matthew.flaschen at gatech.edu
Wed Jan 17 19:08:43 UTC 2007
Rod Dixon wrote:
> The original post requires an answer that is a little more nuanced than
> John's answer. "Acceptance" of the terms of a contractual agreement -
> i.e. a software license
It's highly controversial whether software licenses are governed by
contract law (at least in the U.S.). The FSF's stance is that the GPL
is solely a copyright license, governed by copyright law.
> For discussion purposes, if an end-user can "run" software (meaning use
> it as an executable) without being bound by a license, then the default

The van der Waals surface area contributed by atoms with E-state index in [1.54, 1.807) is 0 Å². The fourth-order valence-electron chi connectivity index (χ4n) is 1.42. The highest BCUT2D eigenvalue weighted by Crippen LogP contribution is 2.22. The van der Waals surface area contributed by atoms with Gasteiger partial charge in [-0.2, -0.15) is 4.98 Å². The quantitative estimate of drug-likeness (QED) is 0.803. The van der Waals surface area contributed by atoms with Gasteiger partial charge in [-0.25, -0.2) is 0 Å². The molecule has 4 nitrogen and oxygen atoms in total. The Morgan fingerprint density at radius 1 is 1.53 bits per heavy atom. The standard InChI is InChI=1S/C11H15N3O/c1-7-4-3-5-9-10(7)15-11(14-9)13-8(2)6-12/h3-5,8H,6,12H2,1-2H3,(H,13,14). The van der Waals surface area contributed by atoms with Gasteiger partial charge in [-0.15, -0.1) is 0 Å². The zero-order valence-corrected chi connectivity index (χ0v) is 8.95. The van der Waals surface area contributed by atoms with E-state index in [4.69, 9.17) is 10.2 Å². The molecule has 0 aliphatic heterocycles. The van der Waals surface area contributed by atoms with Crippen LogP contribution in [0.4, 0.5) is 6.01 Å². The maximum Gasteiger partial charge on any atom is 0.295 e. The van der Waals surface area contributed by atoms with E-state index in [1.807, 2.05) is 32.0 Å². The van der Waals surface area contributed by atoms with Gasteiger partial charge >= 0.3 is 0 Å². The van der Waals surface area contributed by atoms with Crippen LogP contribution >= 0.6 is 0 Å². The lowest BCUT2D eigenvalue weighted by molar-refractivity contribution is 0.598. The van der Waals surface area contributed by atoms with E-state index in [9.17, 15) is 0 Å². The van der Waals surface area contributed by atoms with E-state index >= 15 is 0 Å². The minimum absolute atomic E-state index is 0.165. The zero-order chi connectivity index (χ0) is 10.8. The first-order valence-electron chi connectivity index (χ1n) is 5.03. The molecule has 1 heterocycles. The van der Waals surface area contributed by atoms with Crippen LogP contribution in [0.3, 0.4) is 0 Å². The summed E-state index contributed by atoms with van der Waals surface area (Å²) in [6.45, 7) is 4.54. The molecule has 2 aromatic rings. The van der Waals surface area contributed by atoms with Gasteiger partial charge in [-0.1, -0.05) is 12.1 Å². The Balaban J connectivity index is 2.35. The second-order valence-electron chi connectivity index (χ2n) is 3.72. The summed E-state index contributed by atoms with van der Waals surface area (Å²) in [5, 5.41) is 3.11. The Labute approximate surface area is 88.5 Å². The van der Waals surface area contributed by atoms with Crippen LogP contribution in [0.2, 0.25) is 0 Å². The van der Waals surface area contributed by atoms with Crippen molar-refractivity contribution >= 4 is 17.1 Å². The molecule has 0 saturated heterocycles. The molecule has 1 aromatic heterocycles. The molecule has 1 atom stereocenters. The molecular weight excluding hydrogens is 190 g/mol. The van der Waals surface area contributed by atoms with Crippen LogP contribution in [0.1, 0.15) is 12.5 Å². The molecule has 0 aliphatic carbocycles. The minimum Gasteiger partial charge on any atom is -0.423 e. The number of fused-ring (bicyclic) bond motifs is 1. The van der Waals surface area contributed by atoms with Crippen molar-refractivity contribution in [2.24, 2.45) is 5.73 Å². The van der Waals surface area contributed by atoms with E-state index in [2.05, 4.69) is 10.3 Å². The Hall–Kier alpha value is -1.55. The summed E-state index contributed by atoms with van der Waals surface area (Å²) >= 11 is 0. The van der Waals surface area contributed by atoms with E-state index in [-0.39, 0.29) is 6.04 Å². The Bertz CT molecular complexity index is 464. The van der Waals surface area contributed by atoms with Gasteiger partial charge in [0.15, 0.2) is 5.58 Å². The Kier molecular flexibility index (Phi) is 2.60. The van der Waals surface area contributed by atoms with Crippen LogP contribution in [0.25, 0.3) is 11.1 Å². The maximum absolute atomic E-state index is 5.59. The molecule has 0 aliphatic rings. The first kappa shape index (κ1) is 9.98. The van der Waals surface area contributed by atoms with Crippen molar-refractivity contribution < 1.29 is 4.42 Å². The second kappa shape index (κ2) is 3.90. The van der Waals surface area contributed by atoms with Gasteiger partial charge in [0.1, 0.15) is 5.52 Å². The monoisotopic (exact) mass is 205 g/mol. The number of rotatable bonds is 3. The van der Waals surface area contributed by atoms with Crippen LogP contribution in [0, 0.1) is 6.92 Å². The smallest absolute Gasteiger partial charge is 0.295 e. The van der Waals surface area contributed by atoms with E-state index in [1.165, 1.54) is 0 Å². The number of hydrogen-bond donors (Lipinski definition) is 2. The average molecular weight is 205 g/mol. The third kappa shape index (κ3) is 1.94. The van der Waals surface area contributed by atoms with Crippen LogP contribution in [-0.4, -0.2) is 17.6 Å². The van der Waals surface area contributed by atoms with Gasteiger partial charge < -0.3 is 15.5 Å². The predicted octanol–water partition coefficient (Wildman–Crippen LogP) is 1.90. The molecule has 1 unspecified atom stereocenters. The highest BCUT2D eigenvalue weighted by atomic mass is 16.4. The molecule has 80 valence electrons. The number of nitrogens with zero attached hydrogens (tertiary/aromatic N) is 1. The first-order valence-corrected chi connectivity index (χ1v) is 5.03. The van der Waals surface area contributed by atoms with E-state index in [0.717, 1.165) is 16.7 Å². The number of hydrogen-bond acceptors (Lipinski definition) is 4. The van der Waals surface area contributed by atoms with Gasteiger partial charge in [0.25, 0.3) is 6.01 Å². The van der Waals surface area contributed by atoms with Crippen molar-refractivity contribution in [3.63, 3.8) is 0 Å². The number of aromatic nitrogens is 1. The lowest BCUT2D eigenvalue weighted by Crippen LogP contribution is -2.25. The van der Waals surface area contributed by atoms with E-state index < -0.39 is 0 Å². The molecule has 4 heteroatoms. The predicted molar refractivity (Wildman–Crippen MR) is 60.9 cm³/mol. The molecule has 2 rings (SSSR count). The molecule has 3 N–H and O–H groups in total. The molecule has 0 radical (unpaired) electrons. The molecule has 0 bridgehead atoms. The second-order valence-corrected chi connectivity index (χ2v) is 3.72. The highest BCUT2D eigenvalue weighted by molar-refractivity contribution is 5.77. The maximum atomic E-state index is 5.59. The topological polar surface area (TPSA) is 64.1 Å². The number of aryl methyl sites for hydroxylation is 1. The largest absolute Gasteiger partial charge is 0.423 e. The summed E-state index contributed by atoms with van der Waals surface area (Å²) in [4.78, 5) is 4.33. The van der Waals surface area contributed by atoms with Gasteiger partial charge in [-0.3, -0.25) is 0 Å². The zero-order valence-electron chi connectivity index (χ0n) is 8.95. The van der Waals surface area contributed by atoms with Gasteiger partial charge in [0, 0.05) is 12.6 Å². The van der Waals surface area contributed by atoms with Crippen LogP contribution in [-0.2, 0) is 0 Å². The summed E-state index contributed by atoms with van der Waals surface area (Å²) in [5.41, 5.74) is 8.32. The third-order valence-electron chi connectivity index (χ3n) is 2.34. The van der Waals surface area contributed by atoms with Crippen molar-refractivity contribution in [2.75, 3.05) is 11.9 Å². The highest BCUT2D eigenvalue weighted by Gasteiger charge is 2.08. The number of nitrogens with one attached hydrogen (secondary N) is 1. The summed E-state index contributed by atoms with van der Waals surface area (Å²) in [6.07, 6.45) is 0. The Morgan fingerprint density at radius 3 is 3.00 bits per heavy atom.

> rules of Copyright law should apply (in the U.S.) and that means the
> software is not open source for the end-user since copyright law does
> not make software open source by default.
Software is open source if the user can choose an open source license.
It's true that it's not open source for *them* unless/until they accept
the license, but as long as they have the right to do so, it's open
source in general.
If leaving the default rules
> of copyright controlling is intended by the copyright holder
This is an illogical hypothetical. If you want default (plain)
copyright, you should have no license.
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